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Feds' bid to seize Irish emails threatens US citizen's privacy, Microsoft says

Loek Essers | Dec. 10, 2014
The US government would not allow another country to seize data stored on US soil in the same way, Microsoft said in a court filing.

The district court based its ruling on the Electronic Communications Privacy Act (ECPA). To avoid international discord, courts usually presume that federal statutes do not apply extraterritorially, unless Congress expressed a clear intent to do so, which it did not in this case, Microsoft said. Nor did Congress express any intention to allow the government to ignore any international treaties, it added.

Nevertheless, the district court upheld the extraterritorial execution of the warrant, arguing that the term "warrant," in this case actually meant a "hybrid" subpoena, indistinguishable from the type that can compel a bank to produce its own transaction records from a foreign branch.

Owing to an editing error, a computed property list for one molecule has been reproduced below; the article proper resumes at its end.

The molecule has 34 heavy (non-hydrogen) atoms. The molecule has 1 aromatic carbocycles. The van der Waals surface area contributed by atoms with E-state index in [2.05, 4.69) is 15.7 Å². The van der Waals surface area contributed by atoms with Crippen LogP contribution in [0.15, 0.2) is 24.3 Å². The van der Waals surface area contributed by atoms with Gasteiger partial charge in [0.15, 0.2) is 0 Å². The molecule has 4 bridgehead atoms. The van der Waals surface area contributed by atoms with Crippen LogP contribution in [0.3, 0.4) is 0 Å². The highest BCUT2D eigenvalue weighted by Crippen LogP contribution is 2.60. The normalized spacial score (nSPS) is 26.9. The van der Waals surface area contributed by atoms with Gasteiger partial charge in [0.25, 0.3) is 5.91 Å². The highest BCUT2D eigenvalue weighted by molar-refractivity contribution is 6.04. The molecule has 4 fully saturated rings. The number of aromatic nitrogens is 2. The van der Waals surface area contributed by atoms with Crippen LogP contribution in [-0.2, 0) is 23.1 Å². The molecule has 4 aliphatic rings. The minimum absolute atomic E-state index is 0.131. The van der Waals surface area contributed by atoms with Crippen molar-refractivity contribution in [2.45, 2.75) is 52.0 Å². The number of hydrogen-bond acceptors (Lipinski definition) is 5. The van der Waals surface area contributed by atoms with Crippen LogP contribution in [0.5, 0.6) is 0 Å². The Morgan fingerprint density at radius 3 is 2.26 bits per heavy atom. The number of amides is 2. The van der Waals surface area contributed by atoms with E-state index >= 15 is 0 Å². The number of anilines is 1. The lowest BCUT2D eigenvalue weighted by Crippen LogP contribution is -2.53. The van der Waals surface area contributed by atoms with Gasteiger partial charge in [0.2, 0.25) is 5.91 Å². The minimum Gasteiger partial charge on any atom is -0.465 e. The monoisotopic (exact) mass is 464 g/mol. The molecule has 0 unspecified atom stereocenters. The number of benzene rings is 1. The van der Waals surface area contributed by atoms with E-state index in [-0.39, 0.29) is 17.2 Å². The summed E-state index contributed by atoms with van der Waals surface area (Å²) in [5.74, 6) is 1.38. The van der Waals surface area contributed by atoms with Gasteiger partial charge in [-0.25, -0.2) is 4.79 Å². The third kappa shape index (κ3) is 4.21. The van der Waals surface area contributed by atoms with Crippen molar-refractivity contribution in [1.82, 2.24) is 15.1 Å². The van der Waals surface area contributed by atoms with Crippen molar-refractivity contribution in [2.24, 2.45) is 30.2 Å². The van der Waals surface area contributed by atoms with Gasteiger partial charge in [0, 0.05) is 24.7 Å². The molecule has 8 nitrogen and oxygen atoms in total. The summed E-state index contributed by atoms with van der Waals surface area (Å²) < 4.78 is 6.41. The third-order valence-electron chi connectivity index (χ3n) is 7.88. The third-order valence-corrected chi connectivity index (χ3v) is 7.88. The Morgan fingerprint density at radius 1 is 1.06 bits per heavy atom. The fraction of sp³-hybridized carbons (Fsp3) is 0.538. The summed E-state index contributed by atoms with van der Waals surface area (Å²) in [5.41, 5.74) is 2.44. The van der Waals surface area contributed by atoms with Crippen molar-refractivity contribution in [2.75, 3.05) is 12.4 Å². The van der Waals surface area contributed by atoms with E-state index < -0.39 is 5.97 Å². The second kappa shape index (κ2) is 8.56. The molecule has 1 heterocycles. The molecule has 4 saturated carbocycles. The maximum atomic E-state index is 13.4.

"If the Government wants the unprecedented power it claims here, it should plead its case to Congress. Meanwhile, the warrant issued here cannot reach emails stored in Ireland, and the judgment should be reversed," Microsoft told the appeals court.

The case so far raised more than a couple of eyebrows in the EU where the Irish government last month asked the European Commission for legal aid in the case. If the U.S. Department of Justice were to get its way in the case, European data protection laws may effectively be bypassed, the Irish government warned.

 

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